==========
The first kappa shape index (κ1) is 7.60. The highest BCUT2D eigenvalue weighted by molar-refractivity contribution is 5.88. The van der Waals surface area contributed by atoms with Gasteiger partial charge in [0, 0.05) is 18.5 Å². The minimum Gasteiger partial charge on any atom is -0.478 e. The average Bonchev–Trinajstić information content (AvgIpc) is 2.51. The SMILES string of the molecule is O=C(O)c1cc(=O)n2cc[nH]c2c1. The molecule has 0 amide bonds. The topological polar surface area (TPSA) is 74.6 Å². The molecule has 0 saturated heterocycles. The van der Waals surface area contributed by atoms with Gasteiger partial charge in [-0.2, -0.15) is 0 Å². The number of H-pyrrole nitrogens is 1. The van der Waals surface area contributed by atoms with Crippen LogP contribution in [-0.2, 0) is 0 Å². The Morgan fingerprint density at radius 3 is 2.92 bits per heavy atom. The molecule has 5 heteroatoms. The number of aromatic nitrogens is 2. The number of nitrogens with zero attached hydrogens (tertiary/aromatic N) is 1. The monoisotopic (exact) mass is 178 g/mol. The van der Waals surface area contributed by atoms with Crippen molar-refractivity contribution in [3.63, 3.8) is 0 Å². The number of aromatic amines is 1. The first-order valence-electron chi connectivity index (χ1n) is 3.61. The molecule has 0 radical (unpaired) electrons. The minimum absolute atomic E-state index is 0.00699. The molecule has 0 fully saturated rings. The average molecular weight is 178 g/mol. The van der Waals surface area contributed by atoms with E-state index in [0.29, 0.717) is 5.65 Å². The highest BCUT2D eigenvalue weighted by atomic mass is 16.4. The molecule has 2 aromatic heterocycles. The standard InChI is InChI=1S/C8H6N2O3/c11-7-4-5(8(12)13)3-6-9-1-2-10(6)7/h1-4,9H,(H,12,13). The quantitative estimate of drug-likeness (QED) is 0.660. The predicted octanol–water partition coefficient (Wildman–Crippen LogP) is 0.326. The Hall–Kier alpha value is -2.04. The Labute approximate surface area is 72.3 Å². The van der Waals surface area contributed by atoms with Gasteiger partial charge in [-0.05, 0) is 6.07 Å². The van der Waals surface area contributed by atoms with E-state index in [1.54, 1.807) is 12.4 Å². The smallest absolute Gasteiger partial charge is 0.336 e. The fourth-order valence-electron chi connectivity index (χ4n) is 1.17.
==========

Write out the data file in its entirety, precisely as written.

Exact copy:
The first kappa shape index (κ1) is 7.60. The highest BCUT2D eigenvalue weighted by molar-refractivity contribution is 5.88. The van der Waals surface area contributed by atoms with Gasteiger partial charge in [0, 0.05) is 18.5 Å². The minimum Gasteiger partial charge on any atom is -0.478 e. The average Bonchev–Trinajstić information content (AvgIpc) is 2.51. The SMILES string of the molecule is O=C(O)c1cc(=O)n2cc[nH]c2c1. The molecule has 0 amide bonds. The topological polar surface area (TPSA) is 74.6 Å². The molecule has 0 saturated heterocycles. The van der Waals surface area contributed by atoms with Gasteiger partial charge in [-0.2, -0.15) is 0 Å². The number of H-pyrrole nitrogens is 1. The van der Waals surface area contributed by atoms with Crippen LogP contribution in [-0.2, 0) is 0 Å². The Morgan fingerprint density at radius 3 is 2.92 bits per heavy atom. The molecule has 5 heteroatoms. The number of aromatic nitrogens is 2. The number of nitrogens with zero attached hydrogens (tertiary/aromatic N) is 1. The monoisotopic (exact) mass is 178 g/mol. The van der Waals surface area contributed by atoms with Crippen molar-refractivity contribution in [3.63, 3.8) is 0 Å². The number of aromatic amines is 1. The first-order valence-electron chi connectivity index (χ1n) is 3.61. The molecule has 0 radical (unpaired) electrons. The minimum absolute atomic E-state index is 0.00699. The molecule has 0 fully saturated rings. The average molecular weight is 178 g/mol. The van der Waals surface area contributed by atoms with E-state index in [0.29, 0.717) is 5.65 Å². The highest BCUT2D eigenvalue weighted by atomic mass is 16.4. The molecule has 2 aromatic heterocycles. The standard InChI is InChI=1S/C8H6N2O3/c11-7-4-5(8(12)13)3-6-9-1-2-10(6)7/h1-4,9H,(H,12,13). The quantitative estimate of drug-likeness (QED) is 0.660. The predicted octanol–water partition coefficient (Wildman–Crippen LogP) is 0.326. The Hall–Kier alpha value is -2.04. The Labute approximate surface area is 72.3 Å². The van der Waals surface area contributed by atoms with Gasteiger partial charge in [-0.05, 0) is 6.07 Å². The van der Waals surface area contributed by atoms with E-state index in [1.54, 1.807) is 12.4 Å². The smallest absolute Gasteiger partial charge is 0.336 e. The fourth-order valence-electron chi connectivity index (χ4n) is 1.17.